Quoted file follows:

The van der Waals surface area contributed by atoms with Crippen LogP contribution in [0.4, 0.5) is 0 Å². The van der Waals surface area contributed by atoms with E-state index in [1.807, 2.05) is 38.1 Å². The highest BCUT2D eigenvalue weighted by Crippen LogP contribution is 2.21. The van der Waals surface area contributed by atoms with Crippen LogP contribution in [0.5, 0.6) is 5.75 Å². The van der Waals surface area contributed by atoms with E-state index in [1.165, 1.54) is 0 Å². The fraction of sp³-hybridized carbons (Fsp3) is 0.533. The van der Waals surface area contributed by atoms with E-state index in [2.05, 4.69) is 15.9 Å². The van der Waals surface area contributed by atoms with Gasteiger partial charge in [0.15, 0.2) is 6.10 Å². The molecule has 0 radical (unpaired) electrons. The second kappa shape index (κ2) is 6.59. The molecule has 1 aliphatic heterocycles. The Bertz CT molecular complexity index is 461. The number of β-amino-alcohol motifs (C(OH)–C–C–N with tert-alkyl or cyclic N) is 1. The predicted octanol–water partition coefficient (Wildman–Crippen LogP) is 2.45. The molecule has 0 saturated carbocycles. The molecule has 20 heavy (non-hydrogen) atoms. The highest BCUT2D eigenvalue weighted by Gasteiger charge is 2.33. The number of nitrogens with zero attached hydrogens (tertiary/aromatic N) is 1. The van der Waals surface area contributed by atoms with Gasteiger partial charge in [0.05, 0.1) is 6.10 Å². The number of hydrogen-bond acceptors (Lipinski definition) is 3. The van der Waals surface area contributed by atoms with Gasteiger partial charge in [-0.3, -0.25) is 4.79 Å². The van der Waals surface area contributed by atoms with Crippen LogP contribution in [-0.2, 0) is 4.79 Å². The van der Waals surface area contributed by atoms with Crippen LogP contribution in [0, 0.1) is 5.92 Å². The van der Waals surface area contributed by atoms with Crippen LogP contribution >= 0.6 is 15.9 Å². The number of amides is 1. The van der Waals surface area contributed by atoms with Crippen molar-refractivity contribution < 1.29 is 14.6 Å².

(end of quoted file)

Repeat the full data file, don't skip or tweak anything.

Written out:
The van der Waals surface area contributed by atoms with Crippen LogP contribution in [0.4, 0.5) is 0 Å². The van der Waals surface area contributed by atoms with E-state index in [1.807, 2.05) is 38.1 Å². The highest BCUT2D eigenvalue weighted by Crippen LogP contribution is 2.21. The van der Waals surface area contributed by atoms with Crippen LogP contribution in [0.5, 0.6) is 5.75 Å². The van der Waals surface area contributed by atoms with E-state index in [1.165, 1.54) is 0 Å². The fraction of sp³-hybridized carbons (Fsp3) is 0.533. The van der Waals surface area contributed by atoms with E-state index in [2.05, 4.69) is 15.9 Å². The van der Waals surface area contributed by atoms with Gasteiger partial charge in [0.15, 0.2) is 6.10 Å². The molecule has 0 radical (unpaired) electrons. The second kappa shape index (κ2) is 6.59. The molecule has 1 aliphatic heterocycles. The Bertz CT molecular complexity index is 461. The number of β-amino-alcohol motifs (C(OH)–C–C–N with tert-alkyl or cyclic N) is 1. The predicted octanol–water partition coefficient (Wildman–Crippen LogP) is 2.45. The molecule has 0 saturated carbocycles. The molecule has 20 heavy (non-hydrogen) atoms. The highest BCUT2D eigenvalue weighted by Gasteiger charge is 2.33. The number of nitrogens with zero attached hydrogens (tertiary/aromatic N) is 1. The van der Waals surface area contributed by atoms with Gasteiger partial charge in [0.05, 0.1) is 6.10 Å². The number of hydrogen-bond acceptors (Lipinski definition) is 3. The van der Waals surface area contributed by atoms with Gasteiger partial charge in [-0.3, -0.25) is 4.79 Å². The van der Waals surface area contributed by atoms with Crippen LogP contribution in [-0.2, 0) is 4.79 Å². The van der Waals surface area contributed by atoms with Crippen LogP contribution in [0, 0.1) is 5.92 Å². The van der Waals surface area contributed by atoms with Crippen LogP contribution >= 0.6 is 15.9 Å². The number of amides is 1. The van der Waals surface area contributed by atoms with Crippen molar-refractivity contribution < 1.29 is 14.6 Å².